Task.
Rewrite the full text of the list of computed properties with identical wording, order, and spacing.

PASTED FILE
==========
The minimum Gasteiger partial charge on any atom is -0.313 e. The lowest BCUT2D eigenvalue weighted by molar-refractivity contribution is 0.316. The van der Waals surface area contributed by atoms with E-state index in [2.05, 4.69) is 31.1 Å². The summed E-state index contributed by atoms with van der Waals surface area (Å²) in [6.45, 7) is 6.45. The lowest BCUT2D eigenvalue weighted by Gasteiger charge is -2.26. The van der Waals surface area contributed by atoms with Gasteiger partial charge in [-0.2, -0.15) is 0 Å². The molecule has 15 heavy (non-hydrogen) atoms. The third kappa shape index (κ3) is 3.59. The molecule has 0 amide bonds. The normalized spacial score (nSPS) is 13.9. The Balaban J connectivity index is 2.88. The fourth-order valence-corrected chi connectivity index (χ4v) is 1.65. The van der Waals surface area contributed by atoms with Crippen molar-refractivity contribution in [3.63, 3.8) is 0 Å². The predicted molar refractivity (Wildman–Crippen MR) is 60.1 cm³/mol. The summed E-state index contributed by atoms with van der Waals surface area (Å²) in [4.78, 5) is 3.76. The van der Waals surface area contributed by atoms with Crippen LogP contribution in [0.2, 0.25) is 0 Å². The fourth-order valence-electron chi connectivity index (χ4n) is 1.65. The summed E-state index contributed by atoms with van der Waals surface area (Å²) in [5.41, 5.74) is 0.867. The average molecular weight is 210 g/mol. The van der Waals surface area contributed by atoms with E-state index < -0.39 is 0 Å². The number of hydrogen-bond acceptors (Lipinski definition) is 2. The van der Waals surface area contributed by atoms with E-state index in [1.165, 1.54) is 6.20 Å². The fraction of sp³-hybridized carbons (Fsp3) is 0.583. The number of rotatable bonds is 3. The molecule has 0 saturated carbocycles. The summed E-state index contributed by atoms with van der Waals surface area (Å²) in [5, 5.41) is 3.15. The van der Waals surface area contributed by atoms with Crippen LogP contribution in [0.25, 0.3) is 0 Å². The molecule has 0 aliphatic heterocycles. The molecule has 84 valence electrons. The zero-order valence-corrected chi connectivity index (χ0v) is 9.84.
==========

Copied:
The minimum Gasteiger partial charge on any atom is -0.313 e. The lowest BCUT2D eigenvalue weighted by molar-refractivity contribution is 0.316. The van der Waals surface area contributed by atoms with E-state index in [2.05, 4.69) is 31.1 Å². The summed E-state index contributed by atoms with van der Waals surface area (Å²) in [6.45, 7) is 6.45. The lowest BCUT2D eigenvalue weighted by Gasteiger charge is -2.26. The van der Waals surface area contributed by atoms with Gasteiger partial charge in [-0.2, -0.15) is 0 Å². The molecule has 15 heavy (non-hydrogen) atoms. The third kappa shape index (κ3) is 3.59. The molecule has 0 amide bonds. The normalized spacial score (nSPS) is 13.9. The Balaban J connectivity index is 2.88. The fourth-order valence-corrected chi connectivity index (χ4v) is 1.65. The van der Waals surface area contributed by atoms with Crippen molar-refractivity contribution in [3.63, 3.8) is 0 Å². The predicted molar refractivity (Wildman–Crippen MR) is 60.1 cm³/mol. The summed E-state index contributed by atoms with van der Waals surface area (Å²) in [4.78, 5) is 3.76. The van der Waals surface area contributed by atoms with Crippen LogP contribution in [0.2, 0.25) is 0 Å². The fourth-order valence-electron chi connectivity index (χ4n) is 1.65. The summed E-state index contributed by atoms with van der Waals surface area (Å²) in [5.41, 5.74) is 0.867. The average molecular weight is 210 g/mol. The van der Waals surface area contributed by atoms with E-state index < -0.39 is 0 Å². The number of hydrogen-bond acceptors (Lipinski definition) is 2. The van der Waals surface area contributed by atoms with E-state index in [1.165, 1.54) is 6.20 Å². The fraction of sp³-hybridized carbons (Fsp3) is 0.583. The number of rotatable bonds is 3. The molecule has 0 saturated carbocycles. The summed E-state index contributed by atoms with van der Waals surface area (Å²) in [5, 5.41) is 3.15. The van der Waals surface area contributed by atoms with Crippen LogP contribution in [0.25, 0.3) is 0 Å². The molecule has 0 aliphatic heterocycles. The molecule has 84 valence electrons. The zero-order valence-corrected chi connectivity index (χ0v) is 9.84.